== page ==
When his turn arrived, Brant Etienne highlighted how crucial building community consensus is; something he states is currently lacking.

Land reform, housing and cultural revitalization are three urgent matters the candidate hopes to bring to the forefront if elected.

“Because of the way land has been allocated and bought in the fall of 1990, there are federal lands which haven’t been put as allotments for our people,” explained Etienne.

In agreement with other candidates, Etienne said that “malicious actors” and “people from the outside willing to use force against band members” lead him to believe a localized policing system would ensure the security of members.

Candidate Sheila Bonspiel said her priority would first and foremost be to resolve the outstanding land claims.

“We have lands that’s being squatted and taken over,” said Bonspiel. “We need some mechanism to address these land problems and long-standing land claims.”

Moreover, she explained that alongside land issues, she wants to bring more transparency and accountability to the Council.

“Every single council that has ever come into power within a matter of time, they end up in a conflict,” said Bonspiel, noting that she has witnessed this pattern as a member and as a former chief during two terms.

Regarding policing, the candidate said the question should above all reflect the opinions of Kanehsata’kehró:non.

While she highlighted the recent efforts of the Kanehsatake Cannabis Association members, Bonspiel expressed that the community still wants a say in the industry’s operation.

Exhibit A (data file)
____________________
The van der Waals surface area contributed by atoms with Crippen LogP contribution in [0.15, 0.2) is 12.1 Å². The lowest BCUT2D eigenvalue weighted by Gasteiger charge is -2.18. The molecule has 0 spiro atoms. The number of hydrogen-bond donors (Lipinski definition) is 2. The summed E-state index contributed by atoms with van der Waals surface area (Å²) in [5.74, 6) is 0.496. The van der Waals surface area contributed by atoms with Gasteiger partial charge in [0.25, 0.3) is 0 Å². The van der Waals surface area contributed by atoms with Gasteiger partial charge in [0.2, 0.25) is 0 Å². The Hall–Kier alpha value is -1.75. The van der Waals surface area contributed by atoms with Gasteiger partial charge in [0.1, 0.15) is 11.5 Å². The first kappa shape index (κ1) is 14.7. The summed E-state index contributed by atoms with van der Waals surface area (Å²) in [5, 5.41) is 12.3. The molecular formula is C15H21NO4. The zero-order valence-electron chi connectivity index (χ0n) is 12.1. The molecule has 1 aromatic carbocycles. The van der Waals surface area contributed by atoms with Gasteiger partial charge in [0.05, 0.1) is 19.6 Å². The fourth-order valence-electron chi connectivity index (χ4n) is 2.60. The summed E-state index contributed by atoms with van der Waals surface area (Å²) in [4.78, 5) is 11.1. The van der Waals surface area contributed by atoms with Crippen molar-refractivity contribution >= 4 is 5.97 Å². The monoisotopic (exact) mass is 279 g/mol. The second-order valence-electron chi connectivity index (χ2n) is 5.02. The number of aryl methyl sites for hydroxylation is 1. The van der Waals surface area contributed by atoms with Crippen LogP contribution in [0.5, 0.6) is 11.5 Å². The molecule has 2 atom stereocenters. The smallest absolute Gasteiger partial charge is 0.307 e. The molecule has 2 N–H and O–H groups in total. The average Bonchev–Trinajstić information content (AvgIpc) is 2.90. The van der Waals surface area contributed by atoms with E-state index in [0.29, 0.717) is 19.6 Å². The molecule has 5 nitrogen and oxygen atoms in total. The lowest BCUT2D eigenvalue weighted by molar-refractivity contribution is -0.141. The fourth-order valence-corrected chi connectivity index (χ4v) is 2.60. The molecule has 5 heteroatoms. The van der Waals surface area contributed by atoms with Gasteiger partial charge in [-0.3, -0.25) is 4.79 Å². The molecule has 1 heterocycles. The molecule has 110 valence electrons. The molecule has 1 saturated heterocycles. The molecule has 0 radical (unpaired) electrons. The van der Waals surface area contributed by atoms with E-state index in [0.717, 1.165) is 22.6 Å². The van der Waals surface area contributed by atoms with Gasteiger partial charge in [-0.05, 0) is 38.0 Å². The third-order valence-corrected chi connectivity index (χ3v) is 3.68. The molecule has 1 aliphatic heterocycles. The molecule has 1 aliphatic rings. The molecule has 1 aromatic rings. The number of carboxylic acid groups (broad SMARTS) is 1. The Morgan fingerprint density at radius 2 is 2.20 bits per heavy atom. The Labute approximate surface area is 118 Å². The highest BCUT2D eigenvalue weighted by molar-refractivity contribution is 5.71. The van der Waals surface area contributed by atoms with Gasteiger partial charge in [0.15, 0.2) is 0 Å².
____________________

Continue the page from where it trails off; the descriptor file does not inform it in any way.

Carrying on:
Running for re-election, chief John Canatonquin said the community needs a system that works to protect the community above all else.

In his opening, the sitting MCK chief expressed his aspiration to continue the work he has undertaken as the lead on portfolios including finance, housing and infrastructure.

Among the projects Canatonquin wants to see through is the multi-complex building that broke ground on May 22, which he was instrumental in launching.

Resolving land issues and bringing clean, drinking water to Kanehsata’kehró:non were also part of the priorities the chief listed.

When prompted about his stance on the cannabis industry, Canatonquin said that Kanesatake should develop its own laws for the industry, seeing as the industry is here to stay.

This opinion was shared by Etienne, who called on greater community input.

The initial grand chief debate that took place on July 14, left incumbent grand chief Serge Otsi Simon to his own devices when his only opponent, Victor Akwirente Bonspille, was a no-show.

Citing Simon’s “lack of transparency” and “fear to face community members,” Bonspille requested that Simon join him and council chief candidates for a face-to-face debate attended by community members on Saturday, July 17.

The two Kanehsata’kehró:non shared their vision for the next four year term with the community.

Anticipation continues to rise as members are more determined than ever to hold the incoming council accountable.

Laurence Brisson Dubreuil, Local Journalism Initiative Reporter, The Eastern Door